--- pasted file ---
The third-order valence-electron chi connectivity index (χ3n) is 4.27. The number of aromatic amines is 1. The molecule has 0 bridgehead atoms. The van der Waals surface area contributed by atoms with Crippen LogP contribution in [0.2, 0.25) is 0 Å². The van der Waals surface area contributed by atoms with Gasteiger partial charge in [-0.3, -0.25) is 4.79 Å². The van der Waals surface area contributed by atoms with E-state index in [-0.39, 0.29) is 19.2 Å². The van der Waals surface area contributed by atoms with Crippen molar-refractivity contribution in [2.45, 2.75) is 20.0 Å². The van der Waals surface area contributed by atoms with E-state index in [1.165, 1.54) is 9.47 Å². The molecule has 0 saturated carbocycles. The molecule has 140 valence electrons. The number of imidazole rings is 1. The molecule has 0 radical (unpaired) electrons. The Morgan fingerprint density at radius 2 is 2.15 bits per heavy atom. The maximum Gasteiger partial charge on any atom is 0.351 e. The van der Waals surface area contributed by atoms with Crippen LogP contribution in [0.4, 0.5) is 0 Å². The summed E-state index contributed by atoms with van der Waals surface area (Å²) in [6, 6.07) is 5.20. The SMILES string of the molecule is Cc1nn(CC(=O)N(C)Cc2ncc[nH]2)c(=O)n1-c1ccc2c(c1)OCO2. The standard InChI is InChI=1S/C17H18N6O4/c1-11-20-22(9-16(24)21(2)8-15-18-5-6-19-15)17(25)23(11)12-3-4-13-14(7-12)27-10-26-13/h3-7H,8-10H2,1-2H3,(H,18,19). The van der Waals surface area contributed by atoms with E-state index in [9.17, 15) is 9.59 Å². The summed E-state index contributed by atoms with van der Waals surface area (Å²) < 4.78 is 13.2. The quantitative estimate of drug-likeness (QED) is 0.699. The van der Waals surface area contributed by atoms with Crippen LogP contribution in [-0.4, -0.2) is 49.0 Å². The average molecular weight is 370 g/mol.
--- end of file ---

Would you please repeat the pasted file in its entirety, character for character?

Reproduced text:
The third-order valence-electron chi connectivity index (χ3n) is 4.27. The number of aromatic amines is 1. The molecule has 0 bridgehead atoms. The van der Waals surface area contributed by atoms with Crippen LogP contribution in [0.2, 0.25) is 0 Å². The van der Waals surface area contributed by atoms with Gasteiger partial charge in [-0.3, -0.25) is 4.79 Å². The van der Waals surface area contributed by atoms with E-state index in [-0.39, 0.29) is 19.2 Å². The van der Waals surface area contributed by atoms with Crippen molar-refractivity contribution in [2.45, 2.75) is 20.0 Å². The van der Waals surface area contributed by atoms with E-state index in [1.165, 1.54) is 9.47 Å². The molecule has 0 saturated carbocycles. The molecule has 140 valence electrons. The number of imidazole rings is 1. The molecule has 0 radical (unpaired) electrons. The Morgan fingerprint density at radius 2 is 2.15 bits per heavy atom. The maximum Gasteiger partial charge on any atom is 0.351 e. The van der Waals surface area contributed by atoms with Crippen LogP contribution in [0.4, 0.5) is 0 Å². The summed E-state index contributed by atoms with van der Waals surface area (Å²) in [6, 6.07) is 5.20. The SMILES string of the molecule is Cc1nn(CC(=O)N(C)Cc2ncc[nH]2)c(=O)n1-c1ccc2c(c1)OCO2. The standard InChI is InChI=1S/C17H18N6O4/c1-11-20-22(9-16(24)21(2)8-15-18-5-6-19-15)17(25)23(11)12-3-4-13-14(7-12)27-10-26-13/h3-7H,8-10H2,1-2H3,(H,18,19). The van der Waals surface area contributed by atoms with E-state index in [9.17, 15) is 9.59 Å². The summed E-state index contributed by atoms with van der Waals surface area (Å²) < 4.78 is 13.2. The quantitative estimate of drug-likeness (QED) is 0.699. The van der Waals surface area contributed by atoms with Crippen LogP contribution in [-0.4, -0.2) is 49.0 Å². The average molecular weight is 370 g/mol.